Laird W. Bergad, Fe Iglesias Garcia, Maria del Carmen Barcia. The Cuban Slave Market, 1790-1880. New York and Cambridge, England: Cambridge University Press, 1995. xxi + 245 pp. $59.95 (cloth), ISBN 978-0-521-48059-8.
Reviewed by James A. Lewis (Western Carolina University)
Published on H-LatAm (October, 1996)
Cuba and Slavery: Beancounters in the Caribbean
At last, Delphi speaks. But alas, she speaks in numbers, charts, tables, graphs, and appendices. The cliometricians have turned their mighty tools of analysis to Cuban slavery, and, like their efforts elsewhere, the results are exciting, provocative, but ultimately somewhat disappointing. We now know more about Cuban slavery during its last century of existence than we ever did before. Unfortunately, we do not know enough nor can we always make good sense out of the information generated. In fairness to Laird W. Bergad of CUNY, Fe Iglesias Garcia, and Maria del Carmen Barcia (the latter two from the History Institute of Cuba in Havana), the three authors realize better than anyone else the limitations of their data.
Perhaps no labor system in the West has more information available on its internal dynamics than does slavery. This is because governments were always involved in its operation at various levels. Bergad, Iglesias Garcia, and Barcia turned loose a team of student researchers on the rich notary and protocol documents housed in the National Archives of Cuba. Notaries recorded almost all slave trade transactions in Cuba because the state diligently taxed (the alcabala) this business. Ultimately, this Cuban-American research team extracted information from 23,022 slave purchases in three regions: Havana, Santiago, and Cienfuegos. In all cases, the notary records yielded information on slave price, gender, and national origin (whether foreign or domestic born). In many cases, the notaries also recorded information on age, profession, health, marital status, African ethnic identity, skin color, and type of sale. For a variety of reasons, the authors concluded that these notarial records contain accurate information, especially in the crucial area of purchase price.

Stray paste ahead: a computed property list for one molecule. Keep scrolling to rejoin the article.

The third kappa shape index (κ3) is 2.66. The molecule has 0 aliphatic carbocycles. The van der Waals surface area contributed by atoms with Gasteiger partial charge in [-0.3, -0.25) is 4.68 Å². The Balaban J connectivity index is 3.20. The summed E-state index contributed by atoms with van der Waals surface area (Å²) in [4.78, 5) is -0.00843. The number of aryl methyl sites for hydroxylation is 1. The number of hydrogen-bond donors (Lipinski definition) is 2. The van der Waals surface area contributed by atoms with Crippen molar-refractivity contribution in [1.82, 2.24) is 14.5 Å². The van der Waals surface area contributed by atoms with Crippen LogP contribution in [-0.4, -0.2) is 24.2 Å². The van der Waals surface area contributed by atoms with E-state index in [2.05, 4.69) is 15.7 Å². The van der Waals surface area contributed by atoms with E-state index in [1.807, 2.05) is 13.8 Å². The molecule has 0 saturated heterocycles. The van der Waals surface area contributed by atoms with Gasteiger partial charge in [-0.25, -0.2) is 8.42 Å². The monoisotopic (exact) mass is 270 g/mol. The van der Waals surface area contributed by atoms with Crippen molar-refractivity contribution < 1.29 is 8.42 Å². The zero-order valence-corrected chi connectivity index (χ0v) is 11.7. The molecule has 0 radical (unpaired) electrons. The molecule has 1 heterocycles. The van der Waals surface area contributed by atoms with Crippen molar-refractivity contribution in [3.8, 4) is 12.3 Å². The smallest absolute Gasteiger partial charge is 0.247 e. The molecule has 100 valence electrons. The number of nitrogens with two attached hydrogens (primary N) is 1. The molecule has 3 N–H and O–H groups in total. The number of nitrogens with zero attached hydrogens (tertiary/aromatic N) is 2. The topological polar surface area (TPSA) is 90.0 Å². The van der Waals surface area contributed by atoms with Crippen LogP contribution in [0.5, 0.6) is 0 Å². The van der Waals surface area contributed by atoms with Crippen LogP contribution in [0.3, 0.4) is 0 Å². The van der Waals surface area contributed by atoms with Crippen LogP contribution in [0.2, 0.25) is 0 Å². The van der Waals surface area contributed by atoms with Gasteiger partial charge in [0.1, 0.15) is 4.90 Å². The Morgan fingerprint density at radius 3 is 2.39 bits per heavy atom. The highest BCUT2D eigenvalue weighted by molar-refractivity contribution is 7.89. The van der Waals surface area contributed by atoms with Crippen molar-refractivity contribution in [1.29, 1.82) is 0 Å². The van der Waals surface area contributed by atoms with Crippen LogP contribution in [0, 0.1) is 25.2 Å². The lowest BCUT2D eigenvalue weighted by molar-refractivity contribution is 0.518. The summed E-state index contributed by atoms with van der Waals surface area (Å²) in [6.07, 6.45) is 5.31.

From this data, the authors have been able to fashion a price history for the Cuban slave market during the height of sugar plantation growth in the nineteenth century. This alone is an extraordinarily valuable contribution, and the field of Cuban history is much indebted to these three authors for their labor here. With this new information, the authors have compared the Cuban time-price trends with those in Brazil and the United States, two sister slave societies in the New World. For much of the period covered, the Cuban data followed a roughly similar pattern to neighboring slave societies. The trio of authors also presented a fascinating chapter on the institution of coartacion in Cuba. Coartacion slaves were individuals who had begun the process of purchasing their own freedom. These slaves had a unique legal position in nineteenth-century Cuba. Once a down payment on freedom had been made, the value of the slave was fixed and could not be altered. Among other privileges, coartacion slaves had the right to find new masters and to collect a percentage of their earnings if hired out. An amazing 13 percent of the slave sales examined in this book were coartacion purchases. Seeking freedom certainly did not diminish the attractiveness of these slaves to buyers.